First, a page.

Public Health England (PHE) is investigating a national outbreak of a type of Salmonella Enteritidis which has affected 156 people.
To date, 55 cases have seen in Hampshire, 25 in London, 33 in Cheshire and Merseyside, and 43 in the West Midlands. Cases have also been seen in Austria and France.
In England, the cases occurred as isolated clusters over several months and have been managed locally, but are now being reassessed as potentially linked under a national investigation.
Dr Paul Cleary, a consultant epidemiologist leading the PHE investigation, said:
We are working with our colleagues across PHE, the Food Standards Agency, in local authorities and with other public health organisations in Europe to investigate the cause of this outbreak.
We are making good progress and hope to have more conclusive evidence shortly. We will continue to monitor the situation and if there is any further public health action necessary then we will ensure that this takes place.
Testing using genetic typing methods has revealed that all of the cases are infected with closely related strains, indicating that the cause of the illness is from a single source. Some food and environmental samples from catering outlets have tested positive for Salmonella with the same genetic profile as seen in the outbreak cases.
Salmonella Enteritidis is a strain of bacteria that causes gastrointestinal illness and is often associated with poultry or eggs. Symptoms include diarrhoea, stomach cramps and sometimes vomiting and fever. Symptoms are self-limiting and most people recover without treatment although it is important to remain hydrated.
Notes to editors
Further breakdown of Salmonella Enteritidis 14b cases:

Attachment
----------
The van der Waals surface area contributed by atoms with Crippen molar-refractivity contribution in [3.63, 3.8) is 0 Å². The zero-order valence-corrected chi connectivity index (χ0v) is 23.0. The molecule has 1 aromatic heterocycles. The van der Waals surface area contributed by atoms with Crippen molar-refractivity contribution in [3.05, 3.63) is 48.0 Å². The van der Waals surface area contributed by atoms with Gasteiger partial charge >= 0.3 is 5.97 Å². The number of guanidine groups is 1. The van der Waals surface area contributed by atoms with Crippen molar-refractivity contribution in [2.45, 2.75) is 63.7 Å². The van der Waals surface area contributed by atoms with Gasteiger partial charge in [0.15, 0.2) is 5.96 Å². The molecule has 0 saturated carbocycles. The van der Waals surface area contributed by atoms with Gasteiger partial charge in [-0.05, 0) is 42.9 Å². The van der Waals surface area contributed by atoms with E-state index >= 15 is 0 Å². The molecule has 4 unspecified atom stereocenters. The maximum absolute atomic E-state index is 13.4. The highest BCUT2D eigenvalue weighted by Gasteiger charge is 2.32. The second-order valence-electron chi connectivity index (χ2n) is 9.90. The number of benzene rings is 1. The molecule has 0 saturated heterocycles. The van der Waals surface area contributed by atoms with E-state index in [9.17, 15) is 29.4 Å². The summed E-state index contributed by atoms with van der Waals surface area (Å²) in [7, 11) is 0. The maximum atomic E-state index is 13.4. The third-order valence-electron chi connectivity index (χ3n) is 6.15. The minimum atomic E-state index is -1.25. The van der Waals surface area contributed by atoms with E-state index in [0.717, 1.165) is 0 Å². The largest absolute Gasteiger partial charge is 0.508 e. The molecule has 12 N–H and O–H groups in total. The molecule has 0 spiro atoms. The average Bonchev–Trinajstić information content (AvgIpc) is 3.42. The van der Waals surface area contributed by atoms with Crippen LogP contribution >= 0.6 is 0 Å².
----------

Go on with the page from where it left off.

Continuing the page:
- Hampshire: 55 cases; 32 of whom were connected with a single oriental restaurant
- London: 25 cases but little is known of the food histories of the cases; 11 people have been hospitalised although it is unknown as to whether the salmonella infection was the cause of their hospitalisation
- Cheshire and Merseyside: 33 cases; 31 were connected with an outbreak at a single oriental takeaway
- West Midlands 43 cases; 34 of whom were connected with the Birmingham Heartlands Hospital outbreak
- France: 49 people have been affected so far
- Austria: we have no figures on how many people have been affected
There has been no increase in cases or outbreaks of in Scotland or Wales.
To avoid getting infected with salmonella:
- wash your hands thoroughly with soap and warm water
- before preparing and eating food
- after handling raw food
- after going to the toilet or changing a baby’s nappy
- after contact with pets and other animals, especially reptiles and amphibians
- after working in the garden
- keep cooked food away from raw food
- store raw foods below cooked or ready-to-eat foods in the fridge to prevent contamination
- wash raw fruits and vegetables thoroughly before eating
- cook food thoroughly, especially meat, so that it is piping hot
- keep all kitchen surfaces and equipment including knives, chopping boards and dish cloths clean
- do not drink untreated water from lakes, rivers or streams
- do not keep reptiles or amphibians in households where there is a child under 5 year of age, or someone with a weakened immune system
- if someone has salmonella, wash all dirty clothes, bedding and towels in the washing machine on the hottest cycle possible. Clean toilet seats, toilet bowls, flush handles, taps and wash hand basins after use with detergent and hot water, followed by a household disinfectant
Advice on the safe handling of eggs for caterers and consumers is available from the TNA website and NHS Choices website.
PHE exists to protect and improve the nation’s health and wellbeing and reduce health inequalities. It does this through advocacy, partnerships, world-class science, knowledge and intelligence, and the delivery of specialist public health services. PHE is an operationally autonomous executive agency of the Department of Health.
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